China Employment Law Trends

As we enter the final quarter of the year, I was thinking it would make sense to provide a brief summary of the China employment law trends our China employment lawyers are seeing.

We have seen a significant rise in employee terminations by foreign companies in China. This increase in employee terminations has mostly stemmed from employee layoffs and not from any huge rise in the number of terminations because of employee wrongdoing. This increase in employee terminations has included both what I call “true terminations” and contract non-renewals. Most of these terminations are because the foreign company is downsizing or because their China footprint has changed and the employee no longer fits.

Perhaps most importantly, we are seeing a massive increase in problems arising from terminations. Instead of fairly smooth mutual terminations where the employee somewhat amicably agrees to accept a lump sum payment we are seeing a ton of drawn out and contentious employee termination negotiations. The primary reason for this change in the nature of China employee terminations is the change in China’s job market. With China’s job market not thriving as it did in the past, employees are fighting hard for better severance packages or to even to keep their jobs. In the past, most terminated Chinese employees were eager just to get what they could so they could quickly move on to a “better” job. With better jobs difficult to find these days, terminated Chinese employees are a lot more willing to hunker down for long fights. Chinese employees are a lot more willing today than even a year ago to threaten and follow through with legal actions. Our China employment lawyers have gotten more calls this year about actual complaints/labor arbitration cases filed with the authorities than in the previous three years combined. For these reasons, having the right strategy before approaching an employee about termination is more critical than ever.

On the preventive (i.e., employment-related document drafting) front, we have seen more employers taking a more proactive approach to preventing employee disputes. In other words, they are recognizing that things in China have changed and the need to get “out in front” of employee problems has become more important. In concrete terms, this has meant that more foreign employers are coming to us very early on to make sure they have the right set of employment documents before they onboard any new employee. This is obviously good news for my firm’s China employment team and we have drafted more China-centric employment contracts already this year than in any year previously.

We are also experiencing a much greater demand from employers for assistance in making sure their China employer rules and regulations (often referred to as employee handbook/manual) not only fully comply with China’s national and local employer laws but also address the real issues/questions/problems specific to their business in China. I recently attended an employment law seminar where one of the speakers said that when her state first rolled out new family and medical leave laws she thought she could create a nice “one-size-fits-all” policy document she could offer her clients for a flat fee. But she soon came to realize that would not work because each company’s situation, programs, policies, and needs are so different that each company’s family and medical leave policy needs to vary as well, though of course still remaining within the law. The same is even more true for China employee handbooks because in addition to every company having different cultures, programs, policies and rules, the employment laws and practices in China vary by locale. When it comes to China employment law, there is nothing more important than having your employment documents (starting with your employment contracts and your rules and regulations) be appropriate and enforceable and workable for every single location in China in which you have an employee.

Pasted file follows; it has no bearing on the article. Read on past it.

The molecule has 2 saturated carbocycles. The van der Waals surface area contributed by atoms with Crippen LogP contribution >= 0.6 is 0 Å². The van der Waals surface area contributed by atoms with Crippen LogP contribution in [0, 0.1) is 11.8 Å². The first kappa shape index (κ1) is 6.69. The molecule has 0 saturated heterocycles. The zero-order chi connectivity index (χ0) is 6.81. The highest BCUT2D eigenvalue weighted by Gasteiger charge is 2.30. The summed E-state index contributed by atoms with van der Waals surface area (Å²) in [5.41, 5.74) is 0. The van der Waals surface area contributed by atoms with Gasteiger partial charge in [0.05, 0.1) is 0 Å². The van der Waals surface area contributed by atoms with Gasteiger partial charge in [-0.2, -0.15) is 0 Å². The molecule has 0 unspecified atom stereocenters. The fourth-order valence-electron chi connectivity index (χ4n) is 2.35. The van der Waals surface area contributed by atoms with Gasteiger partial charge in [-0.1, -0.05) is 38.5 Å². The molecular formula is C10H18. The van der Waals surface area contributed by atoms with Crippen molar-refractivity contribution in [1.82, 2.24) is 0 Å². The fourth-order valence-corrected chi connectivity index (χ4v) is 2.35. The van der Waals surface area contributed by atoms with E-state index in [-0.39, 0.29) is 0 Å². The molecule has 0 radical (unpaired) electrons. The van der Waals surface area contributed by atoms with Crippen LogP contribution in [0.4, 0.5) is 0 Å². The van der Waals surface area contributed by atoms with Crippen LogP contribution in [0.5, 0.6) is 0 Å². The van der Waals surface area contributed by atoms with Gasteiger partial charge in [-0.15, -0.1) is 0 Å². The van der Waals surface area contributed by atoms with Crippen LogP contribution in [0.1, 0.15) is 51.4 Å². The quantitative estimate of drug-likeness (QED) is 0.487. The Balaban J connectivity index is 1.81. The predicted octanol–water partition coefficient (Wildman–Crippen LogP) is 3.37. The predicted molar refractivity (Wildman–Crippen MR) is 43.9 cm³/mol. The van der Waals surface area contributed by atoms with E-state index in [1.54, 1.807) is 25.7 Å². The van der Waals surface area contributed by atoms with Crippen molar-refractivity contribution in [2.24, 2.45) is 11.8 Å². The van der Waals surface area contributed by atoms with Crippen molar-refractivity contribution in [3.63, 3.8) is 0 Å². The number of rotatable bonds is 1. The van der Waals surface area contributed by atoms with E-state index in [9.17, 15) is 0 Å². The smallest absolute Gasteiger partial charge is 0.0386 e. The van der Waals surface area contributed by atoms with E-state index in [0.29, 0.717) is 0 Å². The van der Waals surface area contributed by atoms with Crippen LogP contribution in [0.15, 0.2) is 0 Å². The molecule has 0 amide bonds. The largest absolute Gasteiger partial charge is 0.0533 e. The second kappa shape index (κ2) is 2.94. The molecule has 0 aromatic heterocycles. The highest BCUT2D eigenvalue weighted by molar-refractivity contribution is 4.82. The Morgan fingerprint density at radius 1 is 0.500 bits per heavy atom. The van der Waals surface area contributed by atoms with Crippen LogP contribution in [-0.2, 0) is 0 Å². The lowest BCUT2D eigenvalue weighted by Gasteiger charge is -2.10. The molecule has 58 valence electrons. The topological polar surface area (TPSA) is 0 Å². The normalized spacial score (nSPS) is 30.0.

Last and certainly not least, we have been conducting China employer audits pretty much non-stop this year as foreign companies strive to stay in full compliance with China’s employment laws and seek to prevent and tamper employee problems. See Why NOW is the Time to Comply with China’s Employment Laws.

China is getting a lot tougher on how foreign companies (especially American companies) in China treat their employees and at the same time our work as China employment lawyers is getting tougher but more rewarding as we work to prevent and resolve our clients’ employment matters. See China’s New Company Tracking System: Comply, Comply, Comply.

Want to learn more about China’s employment laws and how you can prevent China employment law problems? Tune in on Tuesday, October 22 for my webinar.